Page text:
Please use this identifier to cite or link to this item:
Type: Artigo
Title: Citizen science data reveal ecological, historical and evolutionary factors shaping interactions between woody hosts and wood‐inhabiting fungi
Author: Heilmann‐Clausen, Jacob
Maruyama, Pietro K.
Bruun, Hans Henrik
Dimitrov, Dimitar
Læssøe, Thomas
Frøslev, Tobias Guldberg
Dalsgaard, Bo
Abstract: Woody plants host diverse communities of associated organisms, including wood‐inhabiting fungi. In this group, host effects on species richness and interaction network structure are not well understood, especially not at large geographical scales. We investigated ecological, historical and evolutionary determinants of fungal species richness and network modularity, that is, subcommunity structure, across woody hosts in Denmark, using a citizen science data set comprising > 80 000 records of > 1000 fungal species on 91 genera of woody plants. Fungal species richness was positively related to host size, wood pH, and the number of species in the host genus, with limited influence of host frequency and host history, that is, time since host establishment in the area. Modularity patterns were unaffected by host history, but largely reflected host phylogeny. Notably, fungal communities differed substantially between angiosperm and gymnosperm hosts. Host traits and evolutionary history appear to be more important than host frequency and recent history in structuring interactions between hosts and wood‐inhabiting fungi. High wood acidity appears to act as a stress factor reducing fungal species richness, while large host size, providing increased niche diversity, enhances it. In some fungal groups that are known to interact with live host cells in the establishment phase, host selectivity is common, causing a modular community structure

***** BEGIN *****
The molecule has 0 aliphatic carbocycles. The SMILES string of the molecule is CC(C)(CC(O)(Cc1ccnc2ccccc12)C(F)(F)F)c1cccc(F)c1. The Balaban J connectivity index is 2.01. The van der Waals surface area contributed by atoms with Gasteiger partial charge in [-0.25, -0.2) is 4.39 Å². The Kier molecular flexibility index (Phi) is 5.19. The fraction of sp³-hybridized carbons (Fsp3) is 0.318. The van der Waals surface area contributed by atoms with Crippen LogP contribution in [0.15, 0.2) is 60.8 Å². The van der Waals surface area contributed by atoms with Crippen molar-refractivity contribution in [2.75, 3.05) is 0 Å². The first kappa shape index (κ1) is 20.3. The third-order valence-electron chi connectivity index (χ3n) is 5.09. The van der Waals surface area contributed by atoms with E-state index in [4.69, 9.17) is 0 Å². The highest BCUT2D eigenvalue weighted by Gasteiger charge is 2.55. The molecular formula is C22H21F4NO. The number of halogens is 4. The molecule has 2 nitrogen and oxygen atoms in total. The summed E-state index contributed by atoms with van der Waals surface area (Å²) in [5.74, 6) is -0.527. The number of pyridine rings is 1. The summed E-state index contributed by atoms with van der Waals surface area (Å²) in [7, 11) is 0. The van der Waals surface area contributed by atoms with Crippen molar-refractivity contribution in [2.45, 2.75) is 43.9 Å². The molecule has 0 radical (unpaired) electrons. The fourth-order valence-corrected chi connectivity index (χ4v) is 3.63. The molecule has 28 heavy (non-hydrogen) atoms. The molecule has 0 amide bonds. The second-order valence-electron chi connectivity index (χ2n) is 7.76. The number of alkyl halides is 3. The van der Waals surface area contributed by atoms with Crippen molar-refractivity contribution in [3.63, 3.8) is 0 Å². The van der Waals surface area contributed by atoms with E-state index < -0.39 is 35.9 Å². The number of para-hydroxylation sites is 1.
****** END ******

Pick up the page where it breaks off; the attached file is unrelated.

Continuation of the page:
Subject: Endófitos
Country: Reino Unido
Editor: Wiley
Rights: Fechado
Identifier DOI: 10.1111/nph.14194
Date Issue: 2016
Appears in Collections:IB - Artigos e Outros Documentos

Files in This Item:
There are no files associated with this item.

Items in DSpace are protected by copyright, with all rights reserved, unless otherwise indicated.